Dancing for Emotional and Behavioral Awareness: Moving Peace in Washington, DC!

 

[NOTE: Dance 4 Peace changed its name to Move This World in 2013.]

More on MTW today at movethisworld.org

This winter marks the end of my second term as a PeaceMover in Washington, DC. I love to watch as students reach their own “breakthrough moments” in Dance 4 Peace. Seeing them renews my energy. It’s thrilling to see my students grasp ideas such as diversity, empathy, or self-control and express it in their own way.  

 

Dance 4 Peace is a global nonprofit that teaches peace-building through dance and creative movement. As a master’s student in Conflict Resolution and a researcher on the nexus between sport and peace education, my work with this program is a practical extension of the global movement for social change in which I am so heavily involved. Engaging locally with DC students has been a joy, a challenge, and an incredible learning experience in approaches to promoting peace in the classroom and the world.

 

I’d like to share a story about my classroom this semester, to show you how DC students are learning to identify and manage their emotions in new ways that meet their own talents, strengths, and needs.

 

Thursday afternoon a few weeks back, three of the boys in my class showed up early, and I was able to spend a few minutes hanging out with them before we got started. I hadn’t told them yet, but the week’s lesson about managing emotions – especially anger.

One boy, Kendell, bounced toward me and asked, “Can I show you what I do when I am mad, to calm down?” (I thought: “OF COURSE YOU CAN! How on target for today’s lesson!”). Barely controlling my internal excitement, I welcomed him to do so. Kendell (a first grader) then proceeded to perform an exceptionally posed headstand. Toes perfectly pointed, muscles tight, face as serene as a Zen master’s, Kendell looked like a yogi, and I felt like I was in an Ashram in the middle of India, not a multi-purpose room in the middle of Ward 8.

Later, when it came time for the entire class to talk about managing emotions, Kendell proudly shared his move with the other students, which encouraged each of them to respond in turn with their own ways of calming down.

In the same circle sharing time, one student who loves D4P but has a lot of energy also had a breakthrough moment. My group is made up of a number of students who pose behavioral issues in their normal classrooms, and Rayshauna is a prime example. She has an abundance of creative energy but tends to get disciplined negatively in traditional classroom settings (I suspect) because she is so easily distracted. Constantly addressing her specific needs would disrupt the flow of managing a 30-student classroom.

As we talked about managing emotions and calming ourselves down, Rayshauna shared that when she is “too happy” in class, the Dance 4 Peace cheer (a three-clap beat that we use to focus classroom attention and my cue that it’s time to practice “active listening”) helps her settle down.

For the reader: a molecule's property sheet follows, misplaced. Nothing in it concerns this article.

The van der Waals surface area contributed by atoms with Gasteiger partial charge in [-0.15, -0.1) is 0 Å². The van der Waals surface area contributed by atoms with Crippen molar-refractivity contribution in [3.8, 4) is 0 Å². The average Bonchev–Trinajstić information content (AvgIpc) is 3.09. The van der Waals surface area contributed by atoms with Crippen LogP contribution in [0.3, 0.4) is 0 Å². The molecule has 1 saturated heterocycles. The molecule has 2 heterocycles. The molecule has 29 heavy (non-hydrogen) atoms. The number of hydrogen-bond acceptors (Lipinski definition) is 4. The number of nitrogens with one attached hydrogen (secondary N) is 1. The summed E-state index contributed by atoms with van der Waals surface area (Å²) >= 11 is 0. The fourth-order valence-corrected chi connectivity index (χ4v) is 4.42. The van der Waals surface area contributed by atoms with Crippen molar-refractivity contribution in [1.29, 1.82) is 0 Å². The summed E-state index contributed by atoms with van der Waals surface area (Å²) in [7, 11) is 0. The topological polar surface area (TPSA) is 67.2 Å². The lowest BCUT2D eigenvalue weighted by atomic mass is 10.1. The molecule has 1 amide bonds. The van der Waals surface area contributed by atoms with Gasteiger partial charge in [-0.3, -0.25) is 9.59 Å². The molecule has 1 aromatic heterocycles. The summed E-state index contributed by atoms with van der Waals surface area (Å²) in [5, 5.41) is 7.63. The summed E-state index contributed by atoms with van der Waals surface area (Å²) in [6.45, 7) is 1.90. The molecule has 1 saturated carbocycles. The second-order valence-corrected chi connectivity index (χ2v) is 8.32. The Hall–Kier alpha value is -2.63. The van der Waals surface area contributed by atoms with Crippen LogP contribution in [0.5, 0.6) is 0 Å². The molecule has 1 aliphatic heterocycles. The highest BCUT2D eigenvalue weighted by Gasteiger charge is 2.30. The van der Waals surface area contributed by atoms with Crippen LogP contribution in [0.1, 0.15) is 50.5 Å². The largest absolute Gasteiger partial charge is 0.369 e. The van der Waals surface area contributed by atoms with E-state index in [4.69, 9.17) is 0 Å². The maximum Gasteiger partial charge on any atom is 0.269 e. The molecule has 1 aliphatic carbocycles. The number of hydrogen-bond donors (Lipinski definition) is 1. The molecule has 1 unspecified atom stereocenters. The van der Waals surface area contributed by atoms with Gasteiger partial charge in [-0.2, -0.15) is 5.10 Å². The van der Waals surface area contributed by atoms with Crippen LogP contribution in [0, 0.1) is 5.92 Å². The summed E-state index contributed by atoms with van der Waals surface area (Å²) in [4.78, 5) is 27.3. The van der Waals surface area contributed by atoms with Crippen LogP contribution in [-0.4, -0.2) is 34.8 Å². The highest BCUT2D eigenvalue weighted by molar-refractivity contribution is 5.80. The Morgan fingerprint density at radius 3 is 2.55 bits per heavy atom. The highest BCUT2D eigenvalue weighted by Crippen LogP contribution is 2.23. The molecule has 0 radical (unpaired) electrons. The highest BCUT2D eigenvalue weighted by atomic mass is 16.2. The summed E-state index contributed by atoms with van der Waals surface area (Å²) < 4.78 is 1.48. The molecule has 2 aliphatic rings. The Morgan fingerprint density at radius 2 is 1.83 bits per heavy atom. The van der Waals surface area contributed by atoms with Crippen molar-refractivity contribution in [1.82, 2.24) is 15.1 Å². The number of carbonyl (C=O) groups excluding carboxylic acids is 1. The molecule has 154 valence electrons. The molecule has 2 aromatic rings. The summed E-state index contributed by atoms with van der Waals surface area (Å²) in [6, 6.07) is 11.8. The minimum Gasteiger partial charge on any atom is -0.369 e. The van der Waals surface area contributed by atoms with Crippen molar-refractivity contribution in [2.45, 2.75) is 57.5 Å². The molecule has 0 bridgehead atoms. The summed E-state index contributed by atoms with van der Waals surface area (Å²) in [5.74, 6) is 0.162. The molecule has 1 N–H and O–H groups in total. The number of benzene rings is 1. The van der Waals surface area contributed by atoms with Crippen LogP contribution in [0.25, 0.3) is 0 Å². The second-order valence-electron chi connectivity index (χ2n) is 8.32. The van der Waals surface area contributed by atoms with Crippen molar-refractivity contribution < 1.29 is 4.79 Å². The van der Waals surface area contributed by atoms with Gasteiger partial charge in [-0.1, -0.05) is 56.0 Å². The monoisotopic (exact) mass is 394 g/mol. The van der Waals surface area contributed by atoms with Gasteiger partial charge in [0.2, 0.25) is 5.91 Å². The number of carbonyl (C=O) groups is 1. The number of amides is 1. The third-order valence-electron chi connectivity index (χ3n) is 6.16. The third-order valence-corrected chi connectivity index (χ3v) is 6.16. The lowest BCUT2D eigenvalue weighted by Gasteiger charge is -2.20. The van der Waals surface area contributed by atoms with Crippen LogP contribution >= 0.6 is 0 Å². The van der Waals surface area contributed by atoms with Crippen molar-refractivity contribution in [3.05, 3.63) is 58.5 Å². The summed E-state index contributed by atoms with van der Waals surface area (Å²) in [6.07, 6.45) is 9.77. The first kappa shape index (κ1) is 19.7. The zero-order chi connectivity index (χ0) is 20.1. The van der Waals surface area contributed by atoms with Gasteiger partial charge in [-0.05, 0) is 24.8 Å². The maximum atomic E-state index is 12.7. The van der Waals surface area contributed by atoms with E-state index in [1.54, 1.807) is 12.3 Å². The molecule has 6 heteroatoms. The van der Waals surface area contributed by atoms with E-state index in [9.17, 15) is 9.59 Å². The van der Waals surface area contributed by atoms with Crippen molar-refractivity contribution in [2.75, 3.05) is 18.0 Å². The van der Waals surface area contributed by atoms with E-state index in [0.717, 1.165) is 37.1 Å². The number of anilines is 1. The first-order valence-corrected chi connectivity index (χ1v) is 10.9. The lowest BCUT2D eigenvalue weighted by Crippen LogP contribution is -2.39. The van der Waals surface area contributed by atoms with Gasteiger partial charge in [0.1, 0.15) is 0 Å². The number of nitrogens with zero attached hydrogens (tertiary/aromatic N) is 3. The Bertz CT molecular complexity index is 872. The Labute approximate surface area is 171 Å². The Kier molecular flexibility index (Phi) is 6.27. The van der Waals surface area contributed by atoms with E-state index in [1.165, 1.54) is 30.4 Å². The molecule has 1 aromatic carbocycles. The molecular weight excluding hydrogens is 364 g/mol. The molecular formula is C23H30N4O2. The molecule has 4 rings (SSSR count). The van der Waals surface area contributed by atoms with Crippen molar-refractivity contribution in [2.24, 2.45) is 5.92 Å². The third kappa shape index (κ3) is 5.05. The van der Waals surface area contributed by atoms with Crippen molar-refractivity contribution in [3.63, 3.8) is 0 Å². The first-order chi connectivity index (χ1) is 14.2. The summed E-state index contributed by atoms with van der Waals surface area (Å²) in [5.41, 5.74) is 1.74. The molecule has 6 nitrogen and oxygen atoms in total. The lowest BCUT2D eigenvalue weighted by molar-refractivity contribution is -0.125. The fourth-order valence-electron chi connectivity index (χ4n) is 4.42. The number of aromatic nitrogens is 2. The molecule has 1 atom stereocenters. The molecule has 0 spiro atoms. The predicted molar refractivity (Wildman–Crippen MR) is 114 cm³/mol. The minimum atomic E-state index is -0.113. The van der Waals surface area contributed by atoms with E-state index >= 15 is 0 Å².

This floored me. Because of the way our discussion was leaning, and because it tends to be difficult for my students to apply abstract concepts, my goal was for students to grasp the use of our strategies to deal with the emotion of anger specifically. I was surprised and pleased that Rayshauna understood that you don’t only need to calm down from anger, but that sometimes, respecting others means calming down from being excitedly happy.

 

How cool that to her, “calm down” wasn’t positive or negative, just a way to deal with how your body feels. How cool that watching Kendell deal with his emotions in one way helped Rayshauna think about what makes her calm down in her way. How cool that Dance 4 Peace offered them both the space to identify and experience managing their emotions, and to share this with their peers.

 

This is what I love about Dance 4 Peace. It does not focus on what an instructor tells the students to do or think or be. Rather, it creates space for participants to share with each other how to manage and express their emotions, deal with conflict, and confront the world that presents these challenges every day. 

Views: 366

Tags: Conflict, Dance, Education, Peace, Personal, Resolution, Sport, Urban, Violence, and

Comment

You need to be a member of Peace and Collaborative Development Network to add comments!

Join Peace and Collaborative Development Network

Comment by Sara Potler LaHayne on January 20, 2012 at 5:00am

YAY! Thank you so much, Amanda, for sharing your experiences building peace and the highlights of your successes in the classroom. We are thrilled to have you as a DC PeaceMover!

Comment by Brittany Jacoby on January 16, 2012 at 4:15pm

Thanks for posting this : ) I'm going to be a peacemover this semester!

Sponsored Link

Please Pay What You Can to Support PCDN

Please consider Paying What You Can to help PCDN grow. We encourage you to consider any amount from $1 and up. Read the SUPPORT page prior to making a payment to see PCDN's impact and how your payment will help.

Sponsored Link

Translate This Page



PCDN NETWORK TWITTER FEED

PCDN Guidelines and Share Pages

By using this site you're agreeing to the terms of use as outlined in the community guidelines (in particular PCDN is an open network indexed by Google and users should review the privacy options). Please note individual requests for funding or jobs are NOT permitted on the network.

Click BELOW to share site resources Bookmark and Share
or Share on LINKEDIN


FOLLOW PCDN on TWITTER, FACEBOOK or GOOGLE+

Google+

 

© 2014   Created by Craig Zelizer.

Badges  |  Report an Issue  |  Terms of Service